There are no political parties, though no laws prevent their formation. The current system of loose political alliances that can quickly form and dismantle has had a destabilizing effect on governance.
Government corruption and abuse are problems, with several high-ranking public officials having faced charges in recent years. Although anti-money laundering measures were introduced in 2007, significant deficiencies in due diligence, record keeping, and monitoring have been found, and the attorney general's office generally lacks the resources to oversee implementation of these measures.
Freedoms of speech and the press are respected. There are several print publications, five privately-owned radio stations, and one privately-owned television station. Cable television rebroadcasts U.S. and other foreign programs. The government does not impede internet access, but high costs and a lack of connectivity outside the main islands limit diffusion. Palau is seeking assistance from multilateral development banks to finance an underwater cable that would expand internet access.
Citizens of Palau enjoy freedom of religion. Although religious organizations are required to register with the government, applications have never been denied. There have been no reports of restrictions on academic freedom, and the government provides well-funded basic education for all. A December 2012 law requires Palauan language instruction in all primary and secondary schools chartered in Palau or receiving public funds.
Freedoms of assembly and association are respected. Many nongovernmental groups represent youth, health, and women's issues. Workers can freely organize unions and bargain collectively, though the economy is largely based on subsistence agriculture and is heavily dependent on U.S. aid, as well as rent payments and remittances from Palauans working overseas.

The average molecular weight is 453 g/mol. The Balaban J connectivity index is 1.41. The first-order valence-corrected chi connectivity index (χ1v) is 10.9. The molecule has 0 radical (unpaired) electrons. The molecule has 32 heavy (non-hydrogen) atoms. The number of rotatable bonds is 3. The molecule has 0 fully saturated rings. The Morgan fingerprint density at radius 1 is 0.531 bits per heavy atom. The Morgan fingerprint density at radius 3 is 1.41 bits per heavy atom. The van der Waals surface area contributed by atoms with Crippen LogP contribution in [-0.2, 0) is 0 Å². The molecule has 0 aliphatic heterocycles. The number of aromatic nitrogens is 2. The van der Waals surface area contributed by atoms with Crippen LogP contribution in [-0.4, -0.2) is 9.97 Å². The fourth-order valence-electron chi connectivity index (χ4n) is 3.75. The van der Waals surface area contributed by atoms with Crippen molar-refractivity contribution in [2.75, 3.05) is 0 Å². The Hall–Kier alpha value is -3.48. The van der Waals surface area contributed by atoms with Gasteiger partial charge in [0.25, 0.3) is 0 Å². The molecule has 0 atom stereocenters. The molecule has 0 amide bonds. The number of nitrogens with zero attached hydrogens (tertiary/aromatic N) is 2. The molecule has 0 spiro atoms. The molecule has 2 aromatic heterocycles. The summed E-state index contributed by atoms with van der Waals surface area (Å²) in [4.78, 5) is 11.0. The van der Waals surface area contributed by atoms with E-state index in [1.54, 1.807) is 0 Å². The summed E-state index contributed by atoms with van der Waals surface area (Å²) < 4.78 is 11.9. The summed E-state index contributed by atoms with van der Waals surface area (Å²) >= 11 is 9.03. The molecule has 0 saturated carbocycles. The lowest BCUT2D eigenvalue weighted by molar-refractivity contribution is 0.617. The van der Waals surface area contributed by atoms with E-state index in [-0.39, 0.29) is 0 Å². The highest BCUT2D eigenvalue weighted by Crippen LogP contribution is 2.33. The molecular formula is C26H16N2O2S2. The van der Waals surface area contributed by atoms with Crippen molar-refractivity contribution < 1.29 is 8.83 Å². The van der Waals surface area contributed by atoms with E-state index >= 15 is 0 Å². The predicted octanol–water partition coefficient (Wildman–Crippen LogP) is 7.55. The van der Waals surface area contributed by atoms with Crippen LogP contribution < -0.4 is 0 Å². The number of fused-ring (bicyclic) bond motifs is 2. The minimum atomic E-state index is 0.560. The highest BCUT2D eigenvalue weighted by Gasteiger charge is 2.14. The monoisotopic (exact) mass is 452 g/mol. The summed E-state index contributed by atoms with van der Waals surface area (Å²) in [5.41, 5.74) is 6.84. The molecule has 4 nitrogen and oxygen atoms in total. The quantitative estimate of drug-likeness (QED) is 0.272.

The judiciary is independent, and trials are generally fair. In October 2012, Palau concluded its first-ever jury trial; previously, all trials were decided by a judge. A 300-member police and first-response force maintains internal order. Palau has no military. There have been no reports of prisoner abuse, though overcrowding is a problem in the country's only prison.
Foreign workers account for about one-third of the population and 75 percent of the workforce. There have been reports of discrimination against and abuse of foreign workers, who cannot legally change employers once they arrive in Palau. In response to social tensions and a slower economy, the government in 2009 decided to limit the total number of foreign workers in the country at any time to 6,000. Women are highly regarded in this matrilineal society; land rights and familial descent are traced through women. Women are active in the economy and politics. The number of domestic violence and child abuse cases is small. Sexual harassment and rape, including spousal rape, are illegal. The U.S. State Department's 2012 Human Trafficking Report cites Palau as a destination country for forced prostitution (women) and labor (men and women). In 2012, police investigated several cases of forced labor and offered assistance and housing to victims, but law enforcement in general lacks training and resources to fight human trafficking. In October 2011, Palau pledged to end discrimination against gay men and lesbians following a UN audit of human rights in the island state, but no concrete changes had been implemented as of the end of 2012.